An arrangement as shown in FIG. 1 is unidirectional and in order to enable satisfactory communication between two electronic devices to be obtained, several connections in each direction are often required. Since each such connection will be electrically independent of the other connections, it is appropriate to describe only one connection.
FIG. 2 shows an example of a communication network having a series architecture and comprising an electronic master device (M) which communicates with a plurality of electronic slave devices (E1, E2, . . . Ei, . . . ). The electronic slave devices cannot communicate with one another, so that all cases that are possible can be illustrated by two types of connection, namely: a type (1) connection when the electronic master device (M) operates as a transmitter via a transmitting port (PE) and a type (2) connection when the electronic master device (M) operates as a receiver via a receiving port (PR); each electronic slave device functions as a receiver in the type (1) connection and a transmitter for the type (2) connection; the electronic slave devices transmit, simultaneously or non-simultaneously, to the electronic master device over the same line (2).
If the distance between the electronic master device and the various electronic slave devices demands the use of a V 28-type connection as described above, the transmitting port of the master must be equipped with a dedicated device, for example that available under the type number 1488, and the receiving ports of the various slaves must each be equipped with a dedicated device, for example, that available under the type number 1489, as mentioned above, to provide for the case that the electronic master device operates as a transmitter.
Type (1) connections present no specific technological problems.
However, problems are liable to arise if, in the case of a type (2) connection (when the electronic slave device operates as a transmitter and the electronic master device as a receiver), the receiving port of the electronic master device is equipped with a dedicated device type 1489 and the transmitting port of each electronic slave device is equipped with a dedicated device type 1488. In such a case, all the dedicated-line transmitters connected to the transmitting ports of the electronic slave devices pull the line to -12 V in the rest condition so that a short circuit occurs as soon as one of the electronic slave devices attempts to transmit and thus pull the line to +12 V.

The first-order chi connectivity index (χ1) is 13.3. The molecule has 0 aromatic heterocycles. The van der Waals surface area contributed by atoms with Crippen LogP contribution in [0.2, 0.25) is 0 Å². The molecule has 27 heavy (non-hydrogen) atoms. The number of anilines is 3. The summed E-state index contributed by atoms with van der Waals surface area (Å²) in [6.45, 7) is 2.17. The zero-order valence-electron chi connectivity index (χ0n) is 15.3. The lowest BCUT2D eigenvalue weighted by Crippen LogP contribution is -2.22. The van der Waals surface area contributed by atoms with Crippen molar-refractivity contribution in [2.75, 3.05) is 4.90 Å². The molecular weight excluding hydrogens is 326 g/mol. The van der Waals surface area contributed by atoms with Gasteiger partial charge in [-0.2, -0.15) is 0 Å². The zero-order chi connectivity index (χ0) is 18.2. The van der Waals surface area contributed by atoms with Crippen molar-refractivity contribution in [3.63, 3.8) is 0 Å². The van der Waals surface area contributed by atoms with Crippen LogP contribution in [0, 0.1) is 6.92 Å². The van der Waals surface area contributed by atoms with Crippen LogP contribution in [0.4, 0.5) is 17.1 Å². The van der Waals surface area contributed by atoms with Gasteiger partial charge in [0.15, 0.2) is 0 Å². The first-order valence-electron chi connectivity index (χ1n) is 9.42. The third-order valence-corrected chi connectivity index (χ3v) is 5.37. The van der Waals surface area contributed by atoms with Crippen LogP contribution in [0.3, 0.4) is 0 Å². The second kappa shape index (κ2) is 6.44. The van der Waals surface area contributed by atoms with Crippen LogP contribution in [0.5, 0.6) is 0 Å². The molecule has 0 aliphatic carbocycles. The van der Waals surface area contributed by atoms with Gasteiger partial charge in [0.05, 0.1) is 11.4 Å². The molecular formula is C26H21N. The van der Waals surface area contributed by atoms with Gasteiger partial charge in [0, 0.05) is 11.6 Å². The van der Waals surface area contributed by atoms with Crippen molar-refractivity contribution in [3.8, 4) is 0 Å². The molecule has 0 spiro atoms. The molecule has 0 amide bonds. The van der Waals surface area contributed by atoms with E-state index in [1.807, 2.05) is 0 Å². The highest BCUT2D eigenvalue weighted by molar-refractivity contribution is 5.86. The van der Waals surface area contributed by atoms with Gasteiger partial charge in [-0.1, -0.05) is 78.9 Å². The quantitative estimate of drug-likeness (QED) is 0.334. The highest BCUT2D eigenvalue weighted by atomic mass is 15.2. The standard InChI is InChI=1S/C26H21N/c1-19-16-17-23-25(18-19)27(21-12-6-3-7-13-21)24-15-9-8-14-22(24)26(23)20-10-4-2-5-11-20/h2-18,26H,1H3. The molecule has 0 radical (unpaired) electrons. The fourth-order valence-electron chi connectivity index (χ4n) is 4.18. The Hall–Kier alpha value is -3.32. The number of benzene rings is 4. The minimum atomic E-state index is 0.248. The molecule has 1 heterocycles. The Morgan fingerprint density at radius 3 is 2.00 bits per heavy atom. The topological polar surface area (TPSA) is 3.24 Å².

This problem can be eliminated if the communication network as shown in FIG. 3 is employed. Each electronic slave device, with the possible exception of the first of the series (not shown), is provided with an associated connection device 30 having a first input connected to the transmitting port (PE) of the relevant electronic slave device. The type (2) connection now passes through each connection device 30 via a terminal (D) for outgoing signals towards the electronic master device and a terminal (A) for incoming signals from the opposite direction. Communication between the various connection devices is effected using the voltage levels +12 V and -12 V in conformity with the V 28 standard.
FIG. 4 shows a possible construction for a connection device 30 in more detail. This connection device 30 comprises a conventional dedicated-line transmitter (ELS), for example, that available under the type number 1488, which now forms part of a gate circuit 40, and a dedicated-line receiver (RLS), for example, that available under the type number 1489, whose input is connected to the abovementioned incoming terminal (A) and whose output is connected to the input of the dedicated-line transmitter (ELS) via the connection (B). The gate circuit 40 also comprises an open-collector circuit (PCO), for example, a buffer/driver type 7417 which is commercially available from Signetics, interposed between the transmitting port (PE) of the corresponding electronic slave device (Ei) and the input of the dedicated-line transmitter (ELS).
It will be appreciated that, as an alternative, the open-collector driver circuit (PCO) may form part of the electronic slave device, in which case it is no longer necessary to provide the gate circuit 40 with such an open-collector driver. Furthermore, the dedicated-line transmitter (ELS) may be provided with two separate inputs, one being connected to the output of the dedicated-line receiver (RLS) and the other to the output of the open-collector driver (or to the transmitting port).